A second ‘childhood’ for a starved horse
Sid’s body was failing when he arrived at Best Friends Animal Society this past fall. It wasn’t because the gentle part-Arabian was 28 years old, but because he’d been starved. Though no one had intentionally abused Sid, he was rescued by a Best Friends Network partner from a home where his elderly person could no longer afford to feed him.
Sid’s condition was grim. On a horse body condition scale of one to nine (where one is an extremely emaciated horse and nine is an extremely overweight horse), Sid scored a two. But even then, when he was at his weakest and most exhausted, Sid had a certain light in his eyes. It was a sparkle that told his caregivers at Horse Haven (where the horses live at Best Friends Animal Sanctuary) that, if they could help him, he was going to come back from this.
How to refeed a malnourished horse
Horse Haven staff got to work. They knew exactly what to give a horse to gain weight and the best way to help a starved horse get healthy again. Horses with starvation symptoms have to be refed slowly. Refeeding a malnourished horse is long and delicate process that involves following a strict horse feeding schedule, where the amount and type of food the horse eats is carefully controlled. Otherwise, the horse can show signs and symptoms of refeeding syndrome, which is when a horse recovering from malnutrition gets too many calories at once. Overwhelmed, the horse’s body can go into shock, which can be fatal.
“Having a veterinarian involved in the process is crucial to the successful recovery of malnourished horses,” says Jen Reid, manager of Horse Haven. Best Friends vets and caregivers know how to treat refeeding syndrome, and they watched Sid very carefully for refeeding syndrome symptoms such as bloating or colicking. Because Sid was under such close observation and Sanctuary vets were involved every step of the way, Sid did well. He made it through minor colic episodes during those early days at Horse Haven when he was still very unstable.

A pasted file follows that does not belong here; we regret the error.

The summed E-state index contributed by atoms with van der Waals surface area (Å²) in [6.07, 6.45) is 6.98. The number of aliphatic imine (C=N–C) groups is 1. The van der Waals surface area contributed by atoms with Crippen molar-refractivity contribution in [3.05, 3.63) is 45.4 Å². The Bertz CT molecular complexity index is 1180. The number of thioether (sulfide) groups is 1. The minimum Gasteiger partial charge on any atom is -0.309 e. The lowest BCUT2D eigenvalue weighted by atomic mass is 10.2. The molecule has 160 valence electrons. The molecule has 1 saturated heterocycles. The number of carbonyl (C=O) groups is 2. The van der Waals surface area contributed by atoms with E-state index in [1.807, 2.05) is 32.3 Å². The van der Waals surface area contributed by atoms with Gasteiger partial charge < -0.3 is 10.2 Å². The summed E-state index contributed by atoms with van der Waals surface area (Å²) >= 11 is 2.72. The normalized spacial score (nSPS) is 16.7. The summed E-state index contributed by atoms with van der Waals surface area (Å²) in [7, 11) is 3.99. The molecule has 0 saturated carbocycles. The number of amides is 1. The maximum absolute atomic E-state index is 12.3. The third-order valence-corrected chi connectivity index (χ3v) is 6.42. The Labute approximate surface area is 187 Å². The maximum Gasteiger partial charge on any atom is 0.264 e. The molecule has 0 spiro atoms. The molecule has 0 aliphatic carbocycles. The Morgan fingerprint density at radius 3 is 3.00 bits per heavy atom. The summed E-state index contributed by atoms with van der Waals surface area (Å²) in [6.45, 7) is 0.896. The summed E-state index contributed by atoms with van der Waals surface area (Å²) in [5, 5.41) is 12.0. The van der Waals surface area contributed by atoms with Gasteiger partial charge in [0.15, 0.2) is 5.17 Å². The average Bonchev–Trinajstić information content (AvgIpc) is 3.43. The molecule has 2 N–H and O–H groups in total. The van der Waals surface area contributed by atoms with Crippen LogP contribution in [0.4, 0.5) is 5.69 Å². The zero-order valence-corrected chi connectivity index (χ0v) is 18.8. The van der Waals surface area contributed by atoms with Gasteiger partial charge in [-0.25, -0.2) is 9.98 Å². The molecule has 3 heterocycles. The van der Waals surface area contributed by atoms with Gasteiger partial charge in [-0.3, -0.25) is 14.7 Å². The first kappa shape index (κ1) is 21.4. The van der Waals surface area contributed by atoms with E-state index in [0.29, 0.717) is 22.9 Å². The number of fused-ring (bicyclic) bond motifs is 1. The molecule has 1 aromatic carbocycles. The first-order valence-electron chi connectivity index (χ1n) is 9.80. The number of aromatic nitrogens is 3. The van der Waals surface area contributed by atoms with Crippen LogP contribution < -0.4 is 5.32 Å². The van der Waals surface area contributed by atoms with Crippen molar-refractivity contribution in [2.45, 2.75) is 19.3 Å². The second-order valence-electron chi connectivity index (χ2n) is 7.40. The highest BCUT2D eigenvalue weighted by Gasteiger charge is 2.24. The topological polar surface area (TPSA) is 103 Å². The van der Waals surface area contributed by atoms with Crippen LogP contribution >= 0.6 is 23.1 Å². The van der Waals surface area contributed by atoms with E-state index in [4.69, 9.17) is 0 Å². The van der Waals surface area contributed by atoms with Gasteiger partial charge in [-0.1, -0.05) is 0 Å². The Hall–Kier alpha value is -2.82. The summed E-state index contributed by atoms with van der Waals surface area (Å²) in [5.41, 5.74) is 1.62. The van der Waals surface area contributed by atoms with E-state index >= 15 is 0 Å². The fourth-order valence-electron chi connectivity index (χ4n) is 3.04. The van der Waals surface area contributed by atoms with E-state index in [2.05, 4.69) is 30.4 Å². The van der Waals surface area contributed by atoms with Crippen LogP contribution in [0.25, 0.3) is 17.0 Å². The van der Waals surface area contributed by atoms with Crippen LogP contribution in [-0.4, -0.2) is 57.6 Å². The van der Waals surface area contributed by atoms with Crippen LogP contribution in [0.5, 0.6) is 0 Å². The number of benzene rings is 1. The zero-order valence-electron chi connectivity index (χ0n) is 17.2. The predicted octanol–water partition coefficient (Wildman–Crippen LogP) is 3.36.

Much like a hobbit in the Lord of the Rings series, Sid loved the small meals he ate multiple times a day. “He got breakfast, second breakfast, elevenses, lunch and so on, and we made all the food mushy for him, because he has no teeth,” said Jen.
Because Sid can’t eat hay, he gets a stew of grass pellets soaked in water, mixed with daily vitamins and a probiotic. It’s a horse feeding plan that has worked wonders for him. As his body filled out, Sid began feeling more like his old self, which is to say he became energetic and playful.
A once-starved horse joins the herd
When he first came to Horse Haven, Sid couldn’t handle any exercise and had no energy whatsoever. He needed to consume calories, not burn them. And when he started to put on weight, he was able to upgrade to a larger living space and begin going walks with caregivers for 10 to 15 minutes. Then, after meeting them over the fence, it was time for Sid to mingle with some of the horses who lived next door.
Sid’s first introduction to herd in early February was only about 20 minutes, and it left him winded. But he had a great time running around the pasture with his tail up over his back, and he had made three new friends.
Gradually, Sid’s time in the herd got longer, and he can now hang out with his horse friends — including his younger pal Felix — for a half-day, every day. Soon, he’ll be living with Felix’s group full time.
A horse’s second ‘childhood’
In just a few months’ time, the now 29-year-old horse has not only returned from the brink of starvation, but he’s also shown a remarkably playful spirit and lots of physical resilience.
“He is really lucky in a lot of ways,” says Jen. “He has a great range of motion. He can run like the wind, and he can roll around on the ground and get right back up again. He and Felix play and play. Not all older horses are this spunky and playful, and these two make super cute playmates.”
Sid hasn’t yet completed his treatment. He’ll still eat frequent small meals until his body fully recovers, and he’s still working on building up his strength and stamina. But in spirit, Sid has always scored a 10, and now, with his much-improved health and his new equine friends, he’s loving his second childhood at the Sanctuary.
Photos by Molly Wald